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Home > Research Articles > Addiction to Painkillers Hard to Overcome

Associated Press

Friday, October 17, 2003

Associated Press - October 16, 2003

BOSTON - Rush Limbaugh is not alone. Addiction to prescription painkillers has boomed in recent years, and they can be as tough to kick as heroin.

The number of Americans who begin misusing painkillers each year has almost quadrupled from 1990 to 2001, according to government figures. And many abusers don't recognize the insidious slide into addiction.

"It's just so much more acceptable in society for people to be taking prescription drugs," said Sean Evans, 31, of Everett, Mass., a construction worker who became addicted to the pain reliever OxyContin, then moved on to heroin. "You can always rationalize the reason to take it."

Limbaugh, the conservative radio commentator, told his audience Friday he is addicted to prescription painkillers that he began taking after spinal surgery "some years ago."

He said he had checked himself in for treatment twice before, without success. This time, he said he was headed to a rehab center for a month "to once and for all break the hold this highly addictive medication has on me."

Limbaugh may be overly optimistic about the time frame, said Alice Young, a psychology professor and a drug researcher at Wayne State University in Detroit.

"He had said he was going into treatment and lick it within 30 days. I think that's probably an unrealistic expectation," she said.

Limbaugh didn't name the medication, but the National Enquirer, which first reported his abuse, said Limbaugh's drug connection said he used OxyContin and other painkillers.

Most patients who become addicted have taken more medication than their doctors prescribed. However, addiction can take hold quickly - within weeks - for some drugs. The addicts often buy their drugs on the street when their prescriptions run out.

Doctors say the biology and treatment of addiction are similar in many ways for both legal and illegal drugs - from tobacco, alcohol and prescription painkillers to cocaine and heroin. Addiction sets in when users become dependent on the intense feelings evoked as the drug works on primitive pleasure points within the brain.

"In our field, a drug is a drug is a drug," said Bill Carrick, program manager at the CAB Boston Treatment Center. Evans, the construction worker, was undergoing detoxification there.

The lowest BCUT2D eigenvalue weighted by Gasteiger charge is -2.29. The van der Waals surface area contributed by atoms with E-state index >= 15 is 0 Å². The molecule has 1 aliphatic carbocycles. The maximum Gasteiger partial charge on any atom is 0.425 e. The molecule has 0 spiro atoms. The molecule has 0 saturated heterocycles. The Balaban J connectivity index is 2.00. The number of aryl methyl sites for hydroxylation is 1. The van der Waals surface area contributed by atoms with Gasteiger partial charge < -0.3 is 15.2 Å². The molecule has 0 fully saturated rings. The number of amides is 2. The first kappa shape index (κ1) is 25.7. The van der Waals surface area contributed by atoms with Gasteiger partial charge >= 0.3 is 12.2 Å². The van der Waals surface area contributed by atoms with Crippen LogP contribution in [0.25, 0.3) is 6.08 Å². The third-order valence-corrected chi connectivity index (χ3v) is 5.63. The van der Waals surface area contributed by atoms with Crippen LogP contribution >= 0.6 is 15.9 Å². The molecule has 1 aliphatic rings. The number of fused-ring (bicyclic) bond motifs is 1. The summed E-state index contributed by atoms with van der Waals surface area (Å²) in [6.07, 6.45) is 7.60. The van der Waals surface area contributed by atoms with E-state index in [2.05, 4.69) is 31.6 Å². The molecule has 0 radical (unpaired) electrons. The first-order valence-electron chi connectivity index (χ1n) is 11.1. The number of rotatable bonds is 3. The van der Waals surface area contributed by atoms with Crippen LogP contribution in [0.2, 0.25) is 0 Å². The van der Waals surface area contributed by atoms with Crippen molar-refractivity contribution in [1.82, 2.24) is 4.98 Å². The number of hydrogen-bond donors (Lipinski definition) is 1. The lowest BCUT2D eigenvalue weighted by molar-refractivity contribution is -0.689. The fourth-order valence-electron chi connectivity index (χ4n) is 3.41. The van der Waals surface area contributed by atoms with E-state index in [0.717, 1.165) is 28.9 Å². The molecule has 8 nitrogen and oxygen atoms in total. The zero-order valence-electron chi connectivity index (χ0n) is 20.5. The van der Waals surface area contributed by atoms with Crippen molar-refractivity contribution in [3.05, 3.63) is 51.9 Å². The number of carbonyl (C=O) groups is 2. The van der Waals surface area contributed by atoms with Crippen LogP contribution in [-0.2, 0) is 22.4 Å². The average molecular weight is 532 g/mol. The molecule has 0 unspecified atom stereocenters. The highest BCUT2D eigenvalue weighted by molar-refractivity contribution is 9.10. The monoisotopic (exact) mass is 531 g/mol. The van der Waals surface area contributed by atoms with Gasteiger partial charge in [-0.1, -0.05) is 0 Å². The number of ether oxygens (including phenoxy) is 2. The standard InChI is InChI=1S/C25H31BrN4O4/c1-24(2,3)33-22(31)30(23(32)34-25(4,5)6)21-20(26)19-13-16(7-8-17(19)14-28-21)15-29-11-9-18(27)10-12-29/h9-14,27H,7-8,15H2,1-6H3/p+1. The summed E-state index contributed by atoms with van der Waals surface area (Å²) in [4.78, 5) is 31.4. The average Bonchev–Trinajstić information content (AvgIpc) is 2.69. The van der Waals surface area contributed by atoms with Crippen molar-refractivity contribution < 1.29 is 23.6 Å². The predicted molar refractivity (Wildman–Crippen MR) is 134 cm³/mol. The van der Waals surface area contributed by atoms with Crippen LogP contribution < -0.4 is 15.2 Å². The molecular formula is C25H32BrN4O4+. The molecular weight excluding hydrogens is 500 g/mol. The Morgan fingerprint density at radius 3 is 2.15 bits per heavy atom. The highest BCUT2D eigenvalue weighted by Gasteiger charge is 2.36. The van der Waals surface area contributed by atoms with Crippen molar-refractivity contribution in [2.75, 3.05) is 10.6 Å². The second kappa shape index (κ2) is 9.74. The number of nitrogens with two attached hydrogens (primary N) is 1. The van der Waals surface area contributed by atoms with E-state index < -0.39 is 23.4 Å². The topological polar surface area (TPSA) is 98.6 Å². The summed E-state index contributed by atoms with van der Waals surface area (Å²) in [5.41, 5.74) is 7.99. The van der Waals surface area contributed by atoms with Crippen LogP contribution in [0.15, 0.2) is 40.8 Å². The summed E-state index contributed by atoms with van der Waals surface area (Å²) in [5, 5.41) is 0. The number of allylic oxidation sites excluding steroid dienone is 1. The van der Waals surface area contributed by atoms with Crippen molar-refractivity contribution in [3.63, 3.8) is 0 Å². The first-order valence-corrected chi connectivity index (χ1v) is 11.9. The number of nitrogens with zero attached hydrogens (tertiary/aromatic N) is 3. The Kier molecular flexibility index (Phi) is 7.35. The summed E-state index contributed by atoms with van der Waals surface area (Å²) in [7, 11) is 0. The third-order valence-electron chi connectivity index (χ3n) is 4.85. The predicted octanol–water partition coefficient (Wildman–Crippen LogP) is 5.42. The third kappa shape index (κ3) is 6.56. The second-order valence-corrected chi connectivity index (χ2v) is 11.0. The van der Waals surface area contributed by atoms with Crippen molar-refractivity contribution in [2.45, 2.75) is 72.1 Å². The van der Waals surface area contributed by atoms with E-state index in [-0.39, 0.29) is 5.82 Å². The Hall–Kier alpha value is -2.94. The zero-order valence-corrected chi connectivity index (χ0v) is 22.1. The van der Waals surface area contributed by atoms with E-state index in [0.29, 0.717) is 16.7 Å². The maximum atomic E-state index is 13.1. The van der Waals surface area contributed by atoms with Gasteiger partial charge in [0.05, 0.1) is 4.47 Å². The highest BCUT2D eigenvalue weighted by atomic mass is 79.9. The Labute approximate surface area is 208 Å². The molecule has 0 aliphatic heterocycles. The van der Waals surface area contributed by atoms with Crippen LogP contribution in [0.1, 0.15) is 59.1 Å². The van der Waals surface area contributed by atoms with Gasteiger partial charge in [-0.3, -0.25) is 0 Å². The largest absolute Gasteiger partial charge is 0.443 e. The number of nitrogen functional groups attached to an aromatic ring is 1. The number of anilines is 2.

Initial treatment often entails detox, sometimes with a substitute drug such as methadone. Long-term therapy may aim to substitute healthy rewards in family or work life for drug-induced euphoria.

Some abusers of painkillers are no longer in pain and take the drug purely for pleasure. Others, as Limbaugh said of himself, are also getting relief from pain. During their treatment, nonaddictive pain relievers can be used. Such patients may also receive electrical stimulation, acupuncture, counseling and other treatments to help cope with their pain.

Even with all the techniques, however, patients and therapists agree that it is difficult to overcome the addiction to many prescription drugs.

"Honestly, I think OxyContin is a lot harder to come off than heroin," said Evans, who has been treated for both.

The maker of OxyContin, Purdue Pharma, disputes the notion that the painkiller is stronger than heroin, saying there is "absolutely no scientific basis" for such a contention.

While Limbaugh joins a long list of celebrities who became hooked on prescription drugs - actress Marilyn Monroe, pop entertainer Michael Jackson, country singer Tammy Wynette and football player Brett Favre among them - many more ordinary Americans succumb to this kind of addiction. Evans, for example, started taking painkillers when he had his wisdom teeth pulled.

The rate of abuse has risen dramatically for such drugs. About 2.4 million Americans began misusing prescription pain relievers in 2001, almost quadrupling from 628,000 in 1990, according to the federal government's Survey on Drug Use and Health.

An estimated 6.2 million Americans, or 2.6 percent of adults, misuse prescription drugs of all kinds. About 4.4 million of them misuse pain relievers, taking more than their prescribed amount. The rate of full-blown addiction is about 0.3 percent, but patients who don't follow their prescriptions are considered at risk.

Other abused prescription drugs include sedatives for anxiety and stimulants prescribed for attention deficit disorder and obesity.

It isn't clear why more Americans appear to be misusing prescription drugs. Howard Chilcoat, a drug-use researcher at Johns Hopkins University, said more may be available through illegal channels, more abusers of illegal drugs may be switching, and people may be more aware of the power of prescription drugs through news stories.